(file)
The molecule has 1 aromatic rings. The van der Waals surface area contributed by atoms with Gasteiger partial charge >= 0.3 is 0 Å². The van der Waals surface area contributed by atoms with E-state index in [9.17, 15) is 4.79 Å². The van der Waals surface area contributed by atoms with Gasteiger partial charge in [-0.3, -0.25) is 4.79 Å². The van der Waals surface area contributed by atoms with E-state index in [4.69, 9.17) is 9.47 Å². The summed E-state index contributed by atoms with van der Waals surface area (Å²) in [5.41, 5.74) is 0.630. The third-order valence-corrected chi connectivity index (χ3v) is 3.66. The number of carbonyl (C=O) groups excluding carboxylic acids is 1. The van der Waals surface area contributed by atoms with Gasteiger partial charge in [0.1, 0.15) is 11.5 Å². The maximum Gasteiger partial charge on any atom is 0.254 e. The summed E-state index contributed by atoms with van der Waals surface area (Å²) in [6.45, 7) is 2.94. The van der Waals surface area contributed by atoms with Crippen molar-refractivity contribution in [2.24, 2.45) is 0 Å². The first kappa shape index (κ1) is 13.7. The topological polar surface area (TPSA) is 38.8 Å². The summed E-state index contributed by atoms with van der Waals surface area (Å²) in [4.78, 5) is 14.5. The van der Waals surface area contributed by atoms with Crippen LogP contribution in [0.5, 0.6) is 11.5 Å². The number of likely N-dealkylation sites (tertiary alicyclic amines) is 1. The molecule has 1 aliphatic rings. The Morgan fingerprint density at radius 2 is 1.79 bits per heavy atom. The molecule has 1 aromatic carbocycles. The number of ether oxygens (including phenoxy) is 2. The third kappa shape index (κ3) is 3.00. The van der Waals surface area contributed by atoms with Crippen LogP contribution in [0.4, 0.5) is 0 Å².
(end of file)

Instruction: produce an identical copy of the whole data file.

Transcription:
The molecule has 1 aromatic rings. The van der Waals surface area contributed by atoms with Gasteiger partial charge >= 0.3 is 0 Å². The van der Waals surface area contributed by atoms with E-state index in [9.17, 15) is 4.79 Å². The van der Waals surface area contributed by atoms with Gasteiger partial charge in [-0.3, -0.25) is 4.79 Å². The van der Waals surface area contributed by atoms with E-state index in [4.69, 9.17) is 9.47 Å². The summed E-state index contributed by atoms with van der Waals surface area (Å²) in [5.41, 5.74) is 0.630. The third-order valence-corrected chi connectivity index (χ3v) is 3.66. The number of carbonyl (C=O) groups excluding carboxylic acids is 1. The van der Waals surface area contributed by atoms with Gasteiger partial charge in [0.1, 0.15) is 11.5 Å². The maximum Gasteiger partial charge on any atom is 0.254 e. The summed E-state index contributed by atoms with van der Waals surface area (Å²) in [6.45, 7) is 2.94. The van der Waals surface area contributed by atoms with Crippen molar-refractivity contribution in [2.24, 2.45) is 0 Å². The first kappa shape index (κ1) is 13.7. The topological polar surface area (TPSA) is 38.8 Å². The summed E-state index contributed by atoms with van der Waals surface area (Å²) in [4.78, 5) is 14.5. The van der Waals surface area contributed by atoms with Crippen LogP contribution in [0.5, 0.6) is 11.5 Å². The number of likely N-dealkylation sites (tertiary alicyclic amines) is 1. The molecule has 1 aliphatic rings. The Morgan fingerprint density at radius 2 is 1.79 bits per heavy atom. The molecule has 1 aromatic carbocycles. The number of ether oxygens (including phenoxy) is 2. The third kappa shape index (κ3) is 3.00. The van der Waals surface area contributed by atoms with Crippen LogP contribution in [0.4, 0.5) is 0 Å².